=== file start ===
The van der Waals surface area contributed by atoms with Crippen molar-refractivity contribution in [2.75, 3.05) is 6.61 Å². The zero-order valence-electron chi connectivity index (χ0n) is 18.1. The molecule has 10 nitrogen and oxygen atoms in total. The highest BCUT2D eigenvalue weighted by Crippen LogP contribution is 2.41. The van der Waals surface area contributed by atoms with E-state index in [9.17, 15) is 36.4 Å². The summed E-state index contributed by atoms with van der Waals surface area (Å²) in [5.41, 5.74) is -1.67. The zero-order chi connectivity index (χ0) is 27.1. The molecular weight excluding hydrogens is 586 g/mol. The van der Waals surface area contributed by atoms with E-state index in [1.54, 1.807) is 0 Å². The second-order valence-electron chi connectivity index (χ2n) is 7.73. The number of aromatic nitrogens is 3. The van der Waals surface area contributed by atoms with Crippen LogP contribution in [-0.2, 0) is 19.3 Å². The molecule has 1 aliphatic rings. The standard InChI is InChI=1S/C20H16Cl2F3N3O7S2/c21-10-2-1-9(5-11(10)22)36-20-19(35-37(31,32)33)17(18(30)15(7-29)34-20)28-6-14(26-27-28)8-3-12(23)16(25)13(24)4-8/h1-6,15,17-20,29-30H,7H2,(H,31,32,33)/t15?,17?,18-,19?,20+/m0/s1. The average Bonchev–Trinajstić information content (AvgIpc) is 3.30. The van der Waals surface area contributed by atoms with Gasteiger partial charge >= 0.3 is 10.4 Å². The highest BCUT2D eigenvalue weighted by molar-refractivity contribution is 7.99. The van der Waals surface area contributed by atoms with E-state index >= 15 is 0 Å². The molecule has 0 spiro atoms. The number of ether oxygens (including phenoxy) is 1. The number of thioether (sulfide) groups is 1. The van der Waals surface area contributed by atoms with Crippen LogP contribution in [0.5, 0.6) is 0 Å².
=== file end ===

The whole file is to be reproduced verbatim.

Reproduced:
The van der Waals surface area contributed by atoms with Crippen molar-refractivity contribution in [2.75, 3.05) is 6.61 Å². The zero-order valence-electron chi connectivity index (χ0n) is 18.1. The molecule has 10 nitrogen and oxygen atoms in total. The highest BCUT2D eigenvalue weighted by Crippen LogP contribution is 2.41. The van der Waals surface area contributed by atoms with E-state index in [9.17, 15) is 36.4 Å². The summed E-state index contributed by atoms with van der Waals surface area (Å²) in [5.41, 5.74) is -1.67. The zero-order chi connectivity index (χ0) is 27.1. The molecular weight excluding hydrogens is 586 g/mol. The van der Waals surface area contributed by atoms with E-state index in [1.54, 1.807) is 0 Å². The second-order valence-electron chi connectivity index (χ2n) is 7.73. The number of aromatic nitrogens is 3. The van der Waals surface area contributed by atoms with Crippen LogP contribution in [-0.2, 0) is 19.3 Å². The molecule has 1 aliphatic rings. The standard InChI is InChI=1S/C20H16Cl2F3N3O7S2/c21-10-2-1-9(5-11(10)22)36-20-19(35-37(31,32)33)17(18(30)15(7-29)34-20)28-6-14(26-27-28)8-3-12(23)16(25)13(24)4-8/h1-6,15,17-20,29-30H,7H2,(H,31,32,33)/t15?,17?,18-,19?,20+/m0/s1. The average Bonchev–Trinajstić information content (AvgIpc) is 3.30. The van der Waals surface area contributed by atoms with Gasteiger partial charge >= 0.3 is 10.4 Å². The highest BCUT2D eigenvalue weighted by molar-refractivity contribution is 7.99. The van der Waals surface area contributed by atoms with E-state index >= 15 is 0 Å². The molecule has 0 spiro atoms. The number of ether oxygens (including phenoxy) is 1. The number of thioether (sulfide) groups is 1. The van der Waals surface area contributed by atoms with Crippen LogP contribution in [0.5, 0.6) is 0 Å².